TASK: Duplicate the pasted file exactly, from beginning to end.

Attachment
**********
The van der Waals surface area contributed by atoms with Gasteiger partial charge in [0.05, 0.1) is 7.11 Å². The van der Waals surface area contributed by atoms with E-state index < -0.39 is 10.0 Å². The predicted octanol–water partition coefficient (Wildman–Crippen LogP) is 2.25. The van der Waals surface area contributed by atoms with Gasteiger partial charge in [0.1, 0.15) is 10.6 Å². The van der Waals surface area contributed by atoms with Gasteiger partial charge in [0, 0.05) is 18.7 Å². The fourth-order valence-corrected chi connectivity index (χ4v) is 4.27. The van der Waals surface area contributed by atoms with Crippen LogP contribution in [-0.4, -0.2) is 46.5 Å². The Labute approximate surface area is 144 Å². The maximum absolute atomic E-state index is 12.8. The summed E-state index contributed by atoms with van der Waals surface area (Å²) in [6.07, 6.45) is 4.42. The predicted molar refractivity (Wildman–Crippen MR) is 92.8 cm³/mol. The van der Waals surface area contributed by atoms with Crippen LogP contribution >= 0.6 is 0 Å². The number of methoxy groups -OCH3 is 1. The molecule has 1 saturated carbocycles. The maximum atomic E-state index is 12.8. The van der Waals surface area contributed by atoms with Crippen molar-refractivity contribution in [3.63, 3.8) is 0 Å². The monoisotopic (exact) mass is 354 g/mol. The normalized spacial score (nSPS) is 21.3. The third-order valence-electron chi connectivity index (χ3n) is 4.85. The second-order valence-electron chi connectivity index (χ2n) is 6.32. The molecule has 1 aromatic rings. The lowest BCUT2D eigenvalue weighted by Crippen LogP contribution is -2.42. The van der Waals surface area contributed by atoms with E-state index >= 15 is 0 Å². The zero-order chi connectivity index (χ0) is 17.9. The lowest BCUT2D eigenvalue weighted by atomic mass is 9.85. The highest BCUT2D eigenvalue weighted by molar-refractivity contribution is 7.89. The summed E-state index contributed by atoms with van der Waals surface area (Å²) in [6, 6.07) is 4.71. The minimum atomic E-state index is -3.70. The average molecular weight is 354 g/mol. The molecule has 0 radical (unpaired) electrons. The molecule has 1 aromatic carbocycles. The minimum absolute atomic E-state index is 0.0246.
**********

The van der Waals surface area contributed by atoms with Gasteiger partial charge in [0.05, 0.1) is 7.11 Å². The van der Waals surface area contributed by atoms with E-state index < -0.39 is 10.0 Å². The predicted octanol–water partition coefficient (Wildman–Crippen LogP) is 2.25. The van der Waals surface area contributed by atoms with Gasteiger partial charge in [0.1, 0.15) is 10.6 Å². The van der Waals surface area contributed by atoms with Gasteiger partial charge in [0, 0.05) is 18.7 Å². The fourth-order valence-corrected chi connectivity index (χ4v) is 4.27. The van der Waals surface area contributed by atoms with Crippen LogP contribution in [-0.4, -0.2) is 46.5 Å². The Labute approximate surface area is 144 Å². The maximum absolute atomic E-state index is 12.8. The summed E-state index contributed by atoms with van der Waals surface area (Å²) in [6.07, 6.45) is 4.42. The predicted molar refractivity (Wildman–Crippen MR) is 92.8 cm³/mol. The van der Waals surface area contributed by atoms with Crippen LogP contribution >= 0.6 is 0 Å². The number of methoxy groups -OCH3 is 1. The molecule has 1 saturated carbocycles. The maximum atomic E-state index is 12.8. The van der Waals surface area contributed by atoms with Crippen molar-refractivity contribution in [3.63, 3.8) is 0 Å². The monoisotopic (exact) mass is 354 g/mol. The normalized spacial score (nSPS) is 21.3. The third-order valence-electron chi connectivity index (χ3n) is 4.85. The second-order valence-electron chi connectivity index (χ2n) is 6.32. The molecule has 1 aromatic rings. The lowest BCUT2D eigenvalue weighted by Crippen LogP contribution is -2.42. The van der Waals surface area contributed by atoms with E-state index >= 15 is 0 Å². The zero-order chi connectivity index (χ0) is 17.9. The lowest BCUT2D eigenvalue weighted by atomic mass is 9.85. The highest BCUT2D eigenvalue weighted by molar-refractivity contribution is 7.89. The summed E-state index contributed by atoms with van der Waals surface area (Å²) in [6, 6.07) is 4.71. The minimum atomic E-state index is -3.70. The average molecular weight is 354 g/mol. The molecule has 0 radical (unpaired) electrons. The molecule has 1 aromatic carbocycles. The minimum absolute atomic E-state index is 0.0246.